This is the time of year when the Hawaii Legislature switches into high gear. As the last day of the session draws near, its focus switches to getting bills through the conference committees and to the governor’s desk.
This is also the time of year when we realize just how far some legislators will go to get their proposals passed — even if the public gets left out of the process.
We’ve written before about the practice of “gut and replace.” That’s when a legislator takes a bill with a vague title, like “relating to taxation,” removes whatever language was in there before, and replaces it with something new and completely unrelated to the previous version of the bill.
Technically speaking, this is just an amended version of the previous bill. Amendments happen all the time. But practically speaking, “gut and replace” violates the spirit of amendments and the legislative process. This isn’t asking the waiter to bring you a bit of ketchup for your fries. It’s having the waiter replace your saimin with a prime rib dinner and pretending it’s the same meal.
A cousin of “gut and replace” is the so-called Franken bill, named in honor of the legendary monster Frankenstein. That’s when legislators don’t necessarily remove all the old content, but stuff in bits and pieces of other bills they liked. Then, the bill lurches along toward the governor’s desk with its stitched-on additions.
What makes the gut-and-replace and Franken bills especially objectionable is that they appear near the end of the legislative process, when there is little time left to do anything about it.
The victims of these tactics usually are bills that have been passed by one chamber and are waiting for hearings in the non-originating chamber. This makes them ripe for tinkering because they no longer require hearings or votes in the original house, even though the content is drastically different. The bills can then quickly be moved on to conference committee and signed into law.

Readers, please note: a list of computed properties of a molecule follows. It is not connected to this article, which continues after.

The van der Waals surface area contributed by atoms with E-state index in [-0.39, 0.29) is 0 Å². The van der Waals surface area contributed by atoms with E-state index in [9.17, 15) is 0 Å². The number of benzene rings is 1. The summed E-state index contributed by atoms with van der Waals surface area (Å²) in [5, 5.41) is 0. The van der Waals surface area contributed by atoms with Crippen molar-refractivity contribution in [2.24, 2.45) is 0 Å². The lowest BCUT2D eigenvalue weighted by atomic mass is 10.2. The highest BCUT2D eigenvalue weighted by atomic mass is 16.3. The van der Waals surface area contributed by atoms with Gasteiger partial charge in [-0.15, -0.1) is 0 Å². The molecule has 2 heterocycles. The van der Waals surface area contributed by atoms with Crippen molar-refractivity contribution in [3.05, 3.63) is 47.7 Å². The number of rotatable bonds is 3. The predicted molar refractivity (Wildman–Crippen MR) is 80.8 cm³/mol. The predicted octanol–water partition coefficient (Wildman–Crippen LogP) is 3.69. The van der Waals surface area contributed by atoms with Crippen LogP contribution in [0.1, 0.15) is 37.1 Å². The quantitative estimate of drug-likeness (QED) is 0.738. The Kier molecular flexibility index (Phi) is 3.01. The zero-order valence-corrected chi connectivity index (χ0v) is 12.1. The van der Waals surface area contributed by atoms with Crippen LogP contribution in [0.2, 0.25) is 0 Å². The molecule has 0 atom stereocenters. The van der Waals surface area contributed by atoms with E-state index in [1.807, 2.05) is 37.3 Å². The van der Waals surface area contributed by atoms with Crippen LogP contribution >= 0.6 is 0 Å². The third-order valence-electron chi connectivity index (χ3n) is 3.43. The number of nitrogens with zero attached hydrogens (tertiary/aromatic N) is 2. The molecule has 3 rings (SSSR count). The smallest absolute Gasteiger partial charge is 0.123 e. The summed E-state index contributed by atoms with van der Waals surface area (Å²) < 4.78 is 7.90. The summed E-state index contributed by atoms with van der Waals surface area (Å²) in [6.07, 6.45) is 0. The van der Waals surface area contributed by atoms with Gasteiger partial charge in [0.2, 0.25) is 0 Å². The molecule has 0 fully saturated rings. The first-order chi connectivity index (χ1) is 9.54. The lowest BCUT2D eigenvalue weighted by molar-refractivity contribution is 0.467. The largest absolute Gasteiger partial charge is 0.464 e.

Sometimes, the gutted bills don’t even pick up their new wording until they’ve moved through one or more committees in the non-originating house. So the public may not get more than one chance to testify on them, assuming people even learn of the bill’s new wording.
That’s the big problem with the gut-and-replace and Franken bills. Not only do they violate the spirit of the legislative process, but they are the epitome of non-transparent, unaccountable government. Unfortunately, they are also very common.
This year, the Grassroot Institute of Hawaii has tracked 14 gut-and-replace and six Franken bills that have survived to conference committee. Two have already been sent to the governor.
And gutted bills can have controversial contents. One of this year’s gut-and-replace measures, HB820, began its life as a bill to establish operating budgets for certain housing programs. The Senate removed that language and inserted the ALOHA Homes proposal that had stalled in the House. Another, HB1274, started as a bill about implementing computer science professional development courses for teachers. The Senate changed that to a bill that would establish a collective bargaining unit for University of Hawaii graduate student assistants.
The point is not whether the gutted or Franken bills have merit. The point is that they allow the Legislature to push through legislation outside of the public eye, with minimal debate or discussion. The public is being left out of the process.
Last year, a lawsuit was brought against “gut and replace” that argued it violates the Hawaii Constitution. The Legislature defended the practice. But it shouldn’t take a court decision for legislators to see how this tactic violates democratic principles and undermines public trust.
Legislators have the power to eliminate gut-and-replace and Franken bills. All that’s required is for them to pass a procedural rule against them.
Why not start the next legislative session with a commitment to transparency and a guarantee that every bill will get a fair, full hearing by both chambers without any sleight of hand?